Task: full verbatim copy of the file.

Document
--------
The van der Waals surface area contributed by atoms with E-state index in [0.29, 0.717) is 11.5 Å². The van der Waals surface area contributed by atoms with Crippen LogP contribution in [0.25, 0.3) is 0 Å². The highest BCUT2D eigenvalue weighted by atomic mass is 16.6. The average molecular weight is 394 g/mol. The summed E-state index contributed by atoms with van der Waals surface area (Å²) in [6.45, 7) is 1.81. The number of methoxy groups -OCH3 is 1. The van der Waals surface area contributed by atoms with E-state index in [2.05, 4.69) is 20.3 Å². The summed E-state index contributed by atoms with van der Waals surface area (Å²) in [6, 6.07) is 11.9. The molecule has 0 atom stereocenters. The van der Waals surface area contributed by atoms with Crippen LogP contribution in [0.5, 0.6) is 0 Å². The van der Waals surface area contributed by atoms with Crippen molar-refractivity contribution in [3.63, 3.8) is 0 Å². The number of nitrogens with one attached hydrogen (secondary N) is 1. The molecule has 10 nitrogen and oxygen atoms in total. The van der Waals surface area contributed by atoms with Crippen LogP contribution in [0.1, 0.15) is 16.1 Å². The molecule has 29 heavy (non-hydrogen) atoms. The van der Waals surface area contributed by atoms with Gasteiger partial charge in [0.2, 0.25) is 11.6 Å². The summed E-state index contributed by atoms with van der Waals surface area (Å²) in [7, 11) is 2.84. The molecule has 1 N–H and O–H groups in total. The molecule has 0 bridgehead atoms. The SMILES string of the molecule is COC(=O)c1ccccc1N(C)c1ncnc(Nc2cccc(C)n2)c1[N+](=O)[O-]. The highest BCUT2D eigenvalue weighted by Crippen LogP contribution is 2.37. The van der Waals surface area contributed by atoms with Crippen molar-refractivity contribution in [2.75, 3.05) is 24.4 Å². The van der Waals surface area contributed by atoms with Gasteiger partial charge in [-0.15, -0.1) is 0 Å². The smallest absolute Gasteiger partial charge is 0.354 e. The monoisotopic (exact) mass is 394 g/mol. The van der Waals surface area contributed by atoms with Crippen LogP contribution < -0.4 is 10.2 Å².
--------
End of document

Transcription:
The van der Waals surface area contributed by atoms with E-state index in [0.29, 0.717) is 11.5 Å². The van der Waals surface area contributed by atoms with Crippen LogP contribution in [0.25, 0.3) is 0 Å². The highest BCUT2D eigenvalue weighted by atomic mass is 16.6. The average molecular weight is 394 g/mol. The summed E-state index contributed by atoms with van der Waals surface area (Å²) in [6.45, 7) is 1.81. The number of methoxy groups -OCH3 is 1. The van der Waals surface area contributed by atoms with E-state index in [2.05, 4.69) is 20.3 Å². The summed E-state index contributed by atoms with van der Waals surface area (Å²) in [6, 6.07) is 11.9. The molecule has 0 atom stereocenters. The van der Waals surface area contributed by atoms with Crippen LogP contribution in [0.5, 0.6) is 0 Å². The van der Waals surface area contributed by atoms with Crippen molar-refractivity contribution in [3.63, 3.8) is 0 Å². The number of nitrogens with one attached hydrogen (secondary N) is 1. The molecule has 10 nitrogen and oxygen atoms in total. The van der Waals surface area contributed by atoms with Crippen LogP contribution in [0.1, 0.15) is 16.1 Å². The molecule has 29 heavy (non-hydrogen) atoms. The van der Waals surface area contributed by atoms with Gasteiger partial charge in [0.2, 0.25) is 11.6 Å². The summed E-state index contributed by atoms with van der Waals surface area (Å²) in [7, 11) is 2.84. The molecule has 1 N–H and O–H groups in total. The molecule has 0 bridgehead atoms. The SMILES string of the molecule is COC(=O)c1ccccc1N(C)c1ncnc(Nc2cccc(C)n2)c1[N+](=O)[O-]. The highest BCUT2D eigenvalue weighted by Crippen LogP contribution is 2.37. The van der Waals surface area contributed by atoms with Crippen molar-refractivity contribution in [2.75, 3.05) is 24.4 Å². The van der Waals surface area contributed by atoms with Gasteiger partial charge in [-0.15, -0.1) is 0 Å². The smallest absolute Gasteiger partial charge is 0.354 e. The monoisotopic (exact) mass is 394 g/mol. The van der Waals surface area contributed by atoms with Crippen LogP contribution < -0.4 is 10.2 Å².